Democrats 2020: A First Look At Candidates And Strategy For The Presidential Election

9 hours ago

With Sacha Pfeiffer

It’s looking like a lot of Democrats will be running for president in 2020. What will it take to win back the White House?

Guests

Elana Schor, politics reporter for the Associated Press who’s covering the 2020 Democratic candidates. (@eschor)

Robby Mook, campaign manager for Hillary Clinton’s 2016 presidential campaign. Senior fellow, Defending Digital Democracy Project at Harvard Kennedy School’s Belfer Center for Science and International Affairs. CNN political commentator. (@RobbyMook)

From The Reading List

Washington Post: “Opinion: Democrats should consider what would happen if Trump doesn’t run in 2020” — “Call me a wide-eyed optimist, but I have a feeling that even if President Trump makes it through his first term, the Republican Party might not want to renominate a man who was negotiating a high-stakes deal with an adversary of the United States while running for president — and lying to us that he was doing no such thing. Forget the possible crimes and impeachable offenses for a moment. Isn’t the raft of new information about Trump a major problem if he runs in 2020? (Democrats could win under a banner such as ‘Pick someone loyal to America.’)

“Now, I leave open the possibility that Trump will be run out of office before 2020. (‘Your tax returns or the presidency, Mr. President,’ House Democrats might say if they get a subpoena for Trump’s documents enforced in federal court.) And I leave open the possibility that the Republicans would be so silly as to stick with a president who has tried at every turn to obstruct an investigation into his association with an enemy of the United States.

“Nevertheless, that leaves us with a not insignificant chance that Democrats could have to run against someone other than Trump in 2020. What considerations come into play at that point?”

New York Times: “For 2020 Democrats, There’s a Lot of ‘Thinking About It’” —  “The would-be 2020 Democratic contenders could not be clearer: They are not running for president.

“O.K., they are not actively running for president. Not currently, not at this very moment — which is to be spent with family, in solemn reflection about the nature of public service — running for president.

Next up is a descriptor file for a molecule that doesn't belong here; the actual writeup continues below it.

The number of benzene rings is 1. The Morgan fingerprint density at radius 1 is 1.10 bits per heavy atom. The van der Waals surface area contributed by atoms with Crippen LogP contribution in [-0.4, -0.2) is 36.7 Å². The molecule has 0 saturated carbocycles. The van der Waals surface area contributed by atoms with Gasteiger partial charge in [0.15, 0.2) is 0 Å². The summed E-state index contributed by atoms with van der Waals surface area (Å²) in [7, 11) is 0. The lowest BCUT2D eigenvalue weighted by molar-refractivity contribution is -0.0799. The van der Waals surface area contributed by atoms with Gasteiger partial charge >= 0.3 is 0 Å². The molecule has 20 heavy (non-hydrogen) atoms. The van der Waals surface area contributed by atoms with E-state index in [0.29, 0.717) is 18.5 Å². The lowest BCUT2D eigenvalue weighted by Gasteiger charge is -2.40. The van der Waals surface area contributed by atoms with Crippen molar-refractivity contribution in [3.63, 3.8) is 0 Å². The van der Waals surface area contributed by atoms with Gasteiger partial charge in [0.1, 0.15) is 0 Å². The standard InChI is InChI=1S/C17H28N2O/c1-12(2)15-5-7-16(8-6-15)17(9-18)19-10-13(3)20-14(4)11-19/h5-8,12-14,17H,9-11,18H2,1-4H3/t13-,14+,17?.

“Anyway. Can they count on your support? Hypothetically, of course. Just in case. As they are not running for president.

“Such is the state of the Democratic presidential primary field these days, with dozens of possible candidates who claim to be mulling, weighing, considering, wondering — while offering updates, with varying degrees of plausibility, on the intensity of their preparations.

“Consider this a guide to how Democrats are communicating a desire to run without the fuss, commitment and risk of announcing it outright.”

Vox: “Democrats in 2020 don’t have the Republican safety margin” — “One of the central questions in understanding the Democratic presidential nomination race for 2020 is simply: Are Democrats now where Republicans were four years ago?

“Will the party be confronted next year with one or two dozen viable candidates on the debate stage, each with their own financial base of support, and no way to cull the field before voting begins in Iowa? Will that create the conditions for a wealthy celebrity or some other untested non-traditional populist to emerge from the pack and win the nomination?

“Jennifer Victor, Richard Skinner, and I had some debate along these lines during our podcast discussion with Ezra Klein last summer. (I had a separate discussion with Lilliana Mason on this topic around the same time.)

“I didn’t have much of an answer then, but I wanted to return to the question. I believe the answer is no, as I will explain below. It’s not that Democrats don’t face some of the same coordination problems that Republicans faced in 2015-16, but rather that they have greater incentive to overcome those problems than Republicans did. Failure to coordinate is more dangerous for Democrats than it is for Republicans right now, and both parties know it.”

Copyright 2018 NPR. To see more, visit https://www.npr.org.